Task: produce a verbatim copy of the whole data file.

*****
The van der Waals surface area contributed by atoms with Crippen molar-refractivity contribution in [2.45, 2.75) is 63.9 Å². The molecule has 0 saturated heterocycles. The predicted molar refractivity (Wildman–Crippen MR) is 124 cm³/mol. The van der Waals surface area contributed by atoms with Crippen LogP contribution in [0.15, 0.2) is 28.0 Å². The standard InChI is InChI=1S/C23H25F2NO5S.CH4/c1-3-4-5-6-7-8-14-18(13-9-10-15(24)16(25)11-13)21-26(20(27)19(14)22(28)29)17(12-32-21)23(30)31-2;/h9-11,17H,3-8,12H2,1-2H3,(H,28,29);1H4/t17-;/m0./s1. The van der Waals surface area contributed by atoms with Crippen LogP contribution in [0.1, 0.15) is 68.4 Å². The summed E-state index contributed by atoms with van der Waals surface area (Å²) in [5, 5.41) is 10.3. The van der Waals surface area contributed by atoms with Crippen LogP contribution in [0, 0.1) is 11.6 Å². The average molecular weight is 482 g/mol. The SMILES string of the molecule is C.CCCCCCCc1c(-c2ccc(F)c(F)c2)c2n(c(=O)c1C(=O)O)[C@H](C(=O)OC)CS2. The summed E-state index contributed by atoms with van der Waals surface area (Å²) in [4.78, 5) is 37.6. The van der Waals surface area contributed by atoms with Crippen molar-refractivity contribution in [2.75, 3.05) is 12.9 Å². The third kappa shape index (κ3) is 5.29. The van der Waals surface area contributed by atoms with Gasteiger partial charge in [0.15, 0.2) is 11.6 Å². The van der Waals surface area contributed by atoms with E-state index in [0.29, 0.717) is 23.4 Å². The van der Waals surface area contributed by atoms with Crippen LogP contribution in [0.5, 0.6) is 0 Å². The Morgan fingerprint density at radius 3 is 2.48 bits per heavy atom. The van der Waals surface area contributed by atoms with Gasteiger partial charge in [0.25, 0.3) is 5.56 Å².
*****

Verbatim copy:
The van der Waals surface area contributed by atoms with Crippen molar-refractivity contribution in [2.45, 2.75) is 63.9 Å². The molecule has 0 saturated heterocycles. The predicted molar refractivity (Wildman–Crippen MR) is 124 cm³/mol. The van der Waals surface area contributed by atoms with Crippen LogP contribution in [0.15, 0.2) is 28.0 Å². The standard InChI is InChI=1S/C23H25F2NO5S.CH4/c1-3-4-5-6-7-8-14-18(13-9-10-15(24)16(25)11-13)21-26(20(27)19(14)22(28)29)17(12-32-21)23(30)31-2;/h9-11,17H,3-8,12H2,1-2H3,(H,28,29);1H4/t17-;/m0./s1. The van der Waals surface area contributed by atoms with Crippen LogP contribution in [0.1, 0.15) is 68.4 Å². The summed E-state index contributed by atoms with van der Waals surface area (Å²) in [5, 5.41) is 10.3. The van der Waals surface area contributed by atoms with Crippen LogP contribution in [0, 0.1) is 11.6 Å². The average molecular weight is 482 g/mol. The SMILES string of the molecule is C.CCCCCCCc1c(-c2ccc(F)c(F)c2)c2n(c(=O)c1C(=O)O)[C@H](C(=O)OC)CS2. The summed E-state index contributed by atoms with van der Waals surface area (Å²) in [4.78, 5) is 37.6. The van der Waals surface area contributed by atoms with Crippen molar-refractivity contribution in [2.75, 3.05) is 12.9 Å². The third kappa shape index (κ3) is 5.29. The van der Waals surface area contributed by atoms with Gasteiger partial charge in [0.15, 0.2) is 11.6 Å². The van der Waals surface area contributed by atoms with E-state index in [0.29, 0.717) is 23.4 Å². The van der Waals surface area contributed by atoms with Crippen LogP contribution in [0.5, 0.6) is 0 Å². The Morgan fingerprint density at radius 3 is 2.48 bits per heavy atom. The van der Waals surface area contributed by atoms with Gasteiger partial charge in [0.25, 0.3) is 5.56 Å².